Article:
These works made a notable pairing with the art of June Gutman, who showed equal assurance in her pursuit of her own more otherworldly interests. Gutman’s work is inspired by her own experience in psychiatric hospitals as well as her subsequent withdrawal from psychiatric medications. But psychiatric themes arise obliquely in her work. The most lasting images for me were ones that reimagined traditional scenes of spiritual domesticity with a nightmarish aura: a haunted and almost inhuman Madonna with child, with a pair of disembodied eyes looking on; a woman nursing a stone that she cradles in her lap. There is an entire world here, a dark fantasy of human relationships that have been reversed or reimagined.

Northern Daughters, in contrast, put on a single-artist show that consisted of paintings by Pamela Smith. Smith is based in Vermont, as is the Northern Daughters gallery (though its physical location closed at the end of 2023, and it now exists only virtually). As with the work displayed at Kishka, there is something otherworldly about these pictures – though it is the supernaturalism of blessings and enchantment, of good magic. Maternity is a theme here too, as in Gutman’s work, though it is a decidedly more sympathetic form of maternity. Indeed, nearly all of Smith’s paintings can be seen as a painting of one woman — wreathed in flowers, cradling a child or a bird, gazing serenely and directly at the viewer. This is the ideal of the ‘good enough’ mother, reimagined as the denizen of an enchanted Vermont forest.

One of the helpful aspects of the Northern Daughters show was how it underscored the virtues of a single-artist exhibition, especially in the somewhat over-stimulating atmosphere of the Outsider Art Fair. There I sometimes found myself lost in the sheer whirl of outsiderness — the bright palettes, imperfect lines, and humanoid beings that seemed to emerge from every corner of the fair. It was a pleasure at the Northern Daughters exhibit to dwell for a moment in the vision of a single artist — Pamela Smith who, it bears noting, is the mother of one of the co-owners of Northern Daughters — and to take some time to appreciate the singular world that she has created.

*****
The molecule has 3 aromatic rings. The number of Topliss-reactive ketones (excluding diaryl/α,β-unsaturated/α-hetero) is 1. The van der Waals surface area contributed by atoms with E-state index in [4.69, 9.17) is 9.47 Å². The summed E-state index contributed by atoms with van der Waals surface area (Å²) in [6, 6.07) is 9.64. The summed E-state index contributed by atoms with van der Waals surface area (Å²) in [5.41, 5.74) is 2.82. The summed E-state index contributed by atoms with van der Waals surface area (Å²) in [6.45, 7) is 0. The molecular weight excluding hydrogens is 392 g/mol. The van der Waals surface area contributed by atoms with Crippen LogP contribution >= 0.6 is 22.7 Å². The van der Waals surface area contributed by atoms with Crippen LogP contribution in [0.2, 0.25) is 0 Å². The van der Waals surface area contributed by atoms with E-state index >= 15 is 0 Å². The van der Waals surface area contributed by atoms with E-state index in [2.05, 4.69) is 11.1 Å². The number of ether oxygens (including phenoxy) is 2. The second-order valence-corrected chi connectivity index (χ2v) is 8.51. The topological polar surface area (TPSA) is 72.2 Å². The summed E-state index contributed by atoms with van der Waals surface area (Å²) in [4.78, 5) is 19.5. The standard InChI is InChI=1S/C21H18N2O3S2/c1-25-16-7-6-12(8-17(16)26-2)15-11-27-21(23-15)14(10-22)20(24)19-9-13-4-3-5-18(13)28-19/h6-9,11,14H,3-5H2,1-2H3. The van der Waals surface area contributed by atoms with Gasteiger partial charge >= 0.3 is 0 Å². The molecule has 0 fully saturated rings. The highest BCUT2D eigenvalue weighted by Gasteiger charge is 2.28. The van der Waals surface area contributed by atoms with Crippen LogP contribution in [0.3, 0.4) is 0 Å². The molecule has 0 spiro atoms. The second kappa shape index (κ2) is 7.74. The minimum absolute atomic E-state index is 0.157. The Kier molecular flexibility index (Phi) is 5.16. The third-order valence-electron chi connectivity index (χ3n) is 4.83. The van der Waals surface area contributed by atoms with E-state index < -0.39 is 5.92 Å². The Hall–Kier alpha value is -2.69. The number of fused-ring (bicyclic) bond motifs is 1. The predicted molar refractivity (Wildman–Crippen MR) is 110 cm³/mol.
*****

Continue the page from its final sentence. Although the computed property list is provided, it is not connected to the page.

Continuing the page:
An artwork by Shane Drinkwater. Photo: John T. Maier

Finally, there is the slightly more southerly but still decidedly New England space of Pulp. Here varied pieces commanded attention: Nick Quijano’s small and finely composed gouache of two ladies standing sentry at their dining room door; Shane Drinkwater’s acrylic composition of a kind of alternative solar system; Alan Doyle’s charcoal drawing of a deathlike man walking through a denuded landscape, carrying a bird before him; a pencil drawing of a zebra by Oswald Tschirtner, so austere that one is not quite sure if one is missing something (another work by Tschirtner is a chair, consisting of two uneven pencil lines); and Katarzyna Gawlowa’s painting on a wooden panel, of a morose angel taking two angry children by the hand.